I was not much in the mood to be out in public or entertained after last Friday's dreadful news from the Supreme Court, but we had tickets to review "Footloose" — the second show of the season at Theatre by the Sea — so off we went to Matunuck. Zounds, am I glad we did! 

I am happy to report that I left the theater in a far better place than when I entered, thanks to a talented creative team who have worked together wonderfully to create a fun show packed with snap, crackle, pop and plenty of fancy footwork.

What a testament to the healing power of the arts!

To my delight, the production went well beyond its description as an "exuberant, high-energy musical" and included extraordinary dancing, excellent acting, and — interestingly enough — several encouraging, uplifting messages.  

People can behave badly — often with anger and bitterness — especially when they are hurting, grieving and suffering from loss, but kindness, love and an open heart can conquer all is just one of the morals of this story. 

Another is that joy — pure, sweet joy — can be a marvelous healing agent. Another? Dancing is always fun and can help chase the blues away.

Some may remember the film 1984 film version of "Footloose" that featured a young Kevin Bacon and was later adapted for the Broadway stage with a book by Dean Pitchford and Walter Bobbie and lyrics by Pitchford and Kenny Loggins with a score featuring such songs as "Almost Paradise," "Let’s Hear It for the Boy," and "Holding Out for a Hero."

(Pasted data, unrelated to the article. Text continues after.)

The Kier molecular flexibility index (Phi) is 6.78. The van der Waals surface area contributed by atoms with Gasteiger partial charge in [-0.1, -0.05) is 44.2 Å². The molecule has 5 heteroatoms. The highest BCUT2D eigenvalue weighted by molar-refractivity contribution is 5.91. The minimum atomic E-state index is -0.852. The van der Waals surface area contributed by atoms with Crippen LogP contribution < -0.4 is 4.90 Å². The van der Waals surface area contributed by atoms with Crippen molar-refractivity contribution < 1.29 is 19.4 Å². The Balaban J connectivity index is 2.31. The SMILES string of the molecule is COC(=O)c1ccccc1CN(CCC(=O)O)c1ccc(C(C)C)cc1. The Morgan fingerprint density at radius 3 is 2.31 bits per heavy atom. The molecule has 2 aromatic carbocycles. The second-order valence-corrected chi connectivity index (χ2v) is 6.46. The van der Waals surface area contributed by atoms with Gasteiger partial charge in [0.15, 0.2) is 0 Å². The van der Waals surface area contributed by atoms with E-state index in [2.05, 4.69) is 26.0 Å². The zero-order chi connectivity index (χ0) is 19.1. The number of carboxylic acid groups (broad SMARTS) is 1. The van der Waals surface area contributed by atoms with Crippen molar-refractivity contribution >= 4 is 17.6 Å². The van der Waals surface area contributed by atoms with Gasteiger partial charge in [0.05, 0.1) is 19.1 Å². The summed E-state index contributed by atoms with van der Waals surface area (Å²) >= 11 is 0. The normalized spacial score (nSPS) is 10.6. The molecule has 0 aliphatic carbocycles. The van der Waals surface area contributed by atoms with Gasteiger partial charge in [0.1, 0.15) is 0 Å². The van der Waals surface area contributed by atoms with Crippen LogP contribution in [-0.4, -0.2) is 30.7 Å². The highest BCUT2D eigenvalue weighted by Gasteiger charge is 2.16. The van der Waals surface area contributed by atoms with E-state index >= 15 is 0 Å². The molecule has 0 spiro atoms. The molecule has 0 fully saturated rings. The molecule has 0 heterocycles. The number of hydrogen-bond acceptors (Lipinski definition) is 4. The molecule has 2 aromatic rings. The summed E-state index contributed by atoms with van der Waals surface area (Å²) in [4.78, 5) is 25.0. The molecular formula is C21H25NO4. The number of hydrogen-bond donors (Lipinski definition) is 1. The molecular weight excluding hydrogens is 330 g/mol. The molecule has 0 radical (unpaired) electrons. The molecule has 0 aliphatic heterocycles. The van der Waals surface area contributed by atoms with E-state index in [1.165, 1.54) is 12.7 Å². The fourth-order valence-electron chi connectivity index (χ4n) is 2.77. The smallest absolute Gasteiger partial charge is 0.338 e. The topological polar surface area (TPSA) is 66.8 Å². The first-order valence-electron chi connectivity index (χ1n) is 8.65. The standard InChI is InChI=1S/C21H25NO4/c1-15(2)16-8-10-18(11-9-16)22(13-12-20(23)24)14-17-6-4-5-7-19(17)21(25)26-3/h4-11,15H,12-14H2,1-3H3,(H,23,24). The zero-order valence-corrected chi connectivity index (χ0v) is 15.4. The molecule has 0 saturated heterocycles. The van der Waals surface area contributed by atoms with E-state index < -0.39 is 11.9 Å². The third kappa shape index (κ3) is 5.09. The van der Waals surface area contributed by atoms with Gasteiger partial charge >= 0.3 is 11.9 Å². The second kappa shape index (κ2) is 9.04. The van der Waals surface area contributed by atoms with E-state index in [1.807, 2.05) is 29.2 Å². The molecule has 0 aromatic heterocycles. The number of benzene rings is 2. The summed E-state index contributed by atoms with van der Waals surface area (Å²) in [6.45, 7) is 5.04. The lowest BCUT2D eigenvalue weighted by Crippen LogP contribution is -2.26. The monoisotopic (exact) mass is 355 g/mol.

A little aside — I was so taken with the story behind the musical that I dug a little deeper and discovered that "Footloose" is based on a true story about the small town of Elmore City, Oklahoma. When the seniors of Elmore High School wanted to plan a senior prom in 1979, the town was faced with a community crisis: an ordinance from the late 1800s forbade dancing within the city limits, making dances against the law.

But back to the musical and Theatre by the Sea's production where an innocent, wide-eyed — and superb — JP Qualters makes his debut as Ren McCormack, the plucky teenager who moves from Chicago to a conservative, rural town in the Bible belt after his father up and walks out on him and his mom, Ethel (Kristen Gehling, also making her debut at the theater, is very good).

Mother and son move in with Ethel's sister, Lulu (Dawn Tucker), and brother-in-law (James Andrew Walsh) and soon learn they've arrived in a town full of repressed and disgruntled citizens determined to inflict their misery on others (anyone know folks like that, perchance?).

After Ren realizes that dancing and rock 'n' roll are outlawed, he finds himself wrangling with the Rev. Shaw Moore (Matthew J. Taylor gives a powerful, poignant performance), the preacher who lost his only son in an accident and has been grieving and adamantly opposed to dancing ever since.

When Ren falls for the preacher's rebellious daughter, Ariel (Emma Wilcox is a fabulous force), sparks fly.

As Ren does his best to spread the gospel of joy, he connects with the shy and awkward Willard Hewitt (Ethan James Lynch is perfectly cast and gives a wonderful, touching performance with some surprising moves) and has a run-in with Ariel's violent boyfriend, Chuck Cranston (James Oblak). 

Among the standout musical moments in this show are a stunning performance from Candace Haynes, who plays Ariel's girlfriend, Rusty. Sami Murphy as Ariel's pal, Wendy Jo, is a hoot. Melanie Souza as Betty Blast, Thom Warren as Coach Dunbar, Ellen Peterson as Principal Dunbar and Aimee Doherty as Vi Moore all deserve mentions as do Mikayla Reid's costumes and Kyle Dixon's scenic design.

Bob Richard and Diane Laurenson — the husband-and-wife team who served as director and choreographer — and Nathan Urdangen — making his musical directing debut at the theater — are also all to be applauded.

And one more message from "Footloose?" Stand up for rights, people, stand up for freedom!

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